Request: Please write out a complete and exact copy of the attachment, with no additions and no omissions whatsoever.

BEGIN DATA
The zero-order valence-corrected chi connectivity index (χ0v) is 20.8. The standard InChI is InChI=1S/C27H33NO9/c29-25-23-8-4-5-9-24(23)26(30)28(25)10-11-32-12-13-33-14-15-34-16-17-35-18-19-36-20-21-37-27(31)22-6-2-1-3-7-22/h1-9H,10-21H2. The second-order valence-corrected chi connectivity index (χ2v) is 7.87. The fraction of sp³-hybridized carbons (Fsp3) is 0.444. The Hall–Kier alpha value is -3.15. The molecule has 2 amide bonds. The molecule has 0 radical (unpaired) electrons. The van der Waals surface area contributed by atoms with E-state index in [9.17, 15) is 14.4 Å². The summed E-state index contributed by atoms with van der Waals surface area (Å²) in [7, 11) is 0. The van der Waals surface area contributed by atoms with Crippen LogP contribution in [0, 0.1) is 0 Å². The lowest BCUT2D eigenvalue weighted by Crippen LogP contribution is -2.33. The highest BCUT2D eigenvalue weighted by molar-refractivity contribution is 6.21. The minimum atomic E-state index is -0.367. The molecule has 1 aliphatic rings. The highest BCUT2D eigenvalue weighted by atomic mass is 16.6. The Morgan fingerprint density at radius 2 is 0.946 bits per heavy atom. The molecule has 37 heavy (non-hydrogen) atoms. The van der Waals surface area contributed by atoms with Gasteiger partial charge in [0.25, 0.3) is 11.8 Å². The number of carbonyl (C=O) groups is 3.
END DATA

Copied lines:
The zero-order valence-corrected chi connectivity index (χ0v) is 20.8. The standard InChI is InChI=1S/C27H33NO9/c29-25-23-8-4-5-9-24(23)26(30)28(25)10-11-32-12-13-33-14-15-34-16-17-35-18-19-36-20-21-37-27(31)22-6-2-1-3-7-22/h1-9H,10-21H2. The second-order valence-corrected chi connectivity index (χ2v) is 7.87. The fraction of sp³-hybridized carbons (Fsp3) is 0.444. The Hall–Kier alpha value is -3.15. The molecule has 2 amide bonds. The molecule has 0 radical (unpaired) electrons. The van der Waals surface area contributed by atoms with E-state index in [9.17, 15) is 14.4 Å². The summed E-state index contributed by atoms with van der Waals surface area (Å²) in [7, 11) is 0. The van der Waals surface area contributed by atoms with Crippen LogP contribution in [0, 0.1) is 0 Å². The lowest BCUT2D eigenvalue weighted by Crippen LogP contribution is -2.33. The highest BCUT2D eigenvalue weighted by molar-refractivity contribution is 6.21. The minimum atomic E-state index is -0.367. The molecule has 1 aliphatic rings. The highest BCUT2D eigenvalue weighted by atomic mass is 16.6. The Morgan fingerprint density at radius 2 is 0.946 bits per heavy atom. The molecule has 37 heavy (non-hydrogen) atoms. The van der Waals surface area contributed by atoms with Gasteiger partial charge in [0.25, 0.3) is 11.8 Å². The number of carbonyl (C=O) groups is 3.